I admit. I’ve joined the majority. I’ve stopped singing. I’m not happy about it. I know I should overcome these barriers and just praise the Lord with my very unprofessional vocalizations. But I long for an environment that evokes my real heartfelt vocal participation.
Looking around the church last Sunday I noticed that the majority weren’t singing. And most of those who were singing barely moved their lips. The only voices I actually heard were those on stage with microphones.
That’s been the case for years now—in churches large and small. What used to be congregational singing has become congregational staring.
Even when the chipper “worship leader” in contemporary churches bounds on stage and predictably beckons everyone to “stand and worship,” the people compliantly obey the stand command, but then they turn into mute mannequins.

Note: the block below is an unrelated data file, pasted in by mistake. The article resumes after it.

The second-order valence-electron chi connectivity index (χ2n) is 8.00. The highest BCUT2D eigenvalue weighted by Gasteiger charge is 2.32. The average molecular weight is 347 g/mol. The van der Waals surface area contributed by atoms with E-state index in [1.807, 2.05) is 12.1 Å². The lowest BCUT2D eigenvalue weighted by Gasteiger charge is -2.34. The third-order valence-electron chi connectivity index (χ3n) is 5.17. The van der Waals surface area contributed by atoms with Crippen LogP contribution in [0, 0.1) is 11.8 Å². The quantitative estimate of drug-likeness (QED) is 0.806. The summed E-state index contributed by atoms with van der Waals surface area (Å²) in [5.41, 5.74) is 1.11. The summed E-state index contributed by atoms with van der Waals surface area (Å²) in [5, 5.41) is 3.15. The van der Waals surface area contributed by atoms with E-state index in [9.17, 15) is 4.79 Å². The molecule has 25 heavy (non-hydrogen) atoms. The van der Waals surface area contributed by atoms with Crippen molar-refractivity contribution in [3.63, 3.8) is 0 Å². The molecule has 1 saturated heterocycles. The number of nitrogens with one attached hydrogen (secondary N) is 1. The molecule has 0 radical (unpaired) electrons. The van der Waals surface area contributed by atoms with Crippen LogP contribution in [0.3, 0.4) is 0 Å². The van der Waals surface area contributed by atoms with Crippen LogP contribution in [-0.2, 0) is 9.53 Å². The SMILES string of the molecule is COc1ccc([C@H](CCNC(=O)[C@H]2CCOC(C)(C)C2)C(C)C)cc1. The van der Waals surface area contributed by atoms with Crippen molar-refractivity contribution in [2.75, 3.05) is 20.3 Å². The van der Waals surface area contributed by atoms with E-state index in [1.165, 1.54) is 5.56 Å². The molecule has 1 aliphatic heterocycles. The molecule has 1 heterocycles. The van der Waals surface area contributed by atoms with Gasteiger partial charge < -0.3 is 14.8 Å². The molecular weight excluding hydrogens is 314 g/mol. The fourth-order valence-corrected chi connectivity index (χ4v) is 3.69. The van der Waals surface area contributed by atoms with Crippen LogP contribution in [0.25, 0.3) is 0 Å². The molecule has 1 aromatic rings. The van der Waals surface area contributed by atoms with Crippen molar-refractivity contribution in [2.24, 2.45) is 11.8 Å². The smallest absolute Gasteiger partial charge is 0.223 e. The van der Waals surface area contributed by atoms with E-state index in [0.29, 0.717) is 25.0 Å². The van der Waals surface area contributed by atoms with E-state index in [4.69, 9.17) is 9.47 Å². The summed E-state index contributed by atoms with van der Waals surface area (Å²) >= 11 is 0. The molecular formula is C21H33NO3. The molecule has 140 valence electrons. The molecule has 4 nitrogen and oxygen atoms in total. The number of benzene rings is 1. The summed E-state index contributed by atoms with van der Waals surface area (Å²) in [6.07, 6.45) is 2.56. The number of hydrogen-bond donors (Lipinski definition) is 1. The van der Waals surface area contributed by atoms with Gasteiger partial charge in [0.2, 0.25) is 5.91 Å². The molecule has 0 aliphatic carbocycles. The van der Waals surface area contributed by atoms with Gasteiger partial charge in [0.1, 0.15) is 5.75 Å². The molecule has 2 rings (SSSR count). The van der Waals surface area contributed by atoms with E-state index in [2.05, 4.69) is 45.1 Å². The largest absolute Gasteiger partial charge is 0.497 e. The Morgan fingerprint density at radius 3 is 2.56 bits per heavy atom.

What’s behind this phenomenon? What happened to the bygone sounds of sanctuaries overflowing with fervent, harmonizing voices from the pews, singing out with a passion that could be heard down the street? I suspect it’s a number of unfortunate factors.
Spectator set-up. Increasingly, the church has constructed the worship service as a spectator event….
Professionalism. It seems it’s paramount for church music to be more professional than participatory….
Blare. The musicians’ volume is cranked up so high that congregants can’t hear their own voices, or the voices of those around them….
Music choice. Sometimes people refrain from singing because the songs are unfamiliar, hard to sing or just cheesy….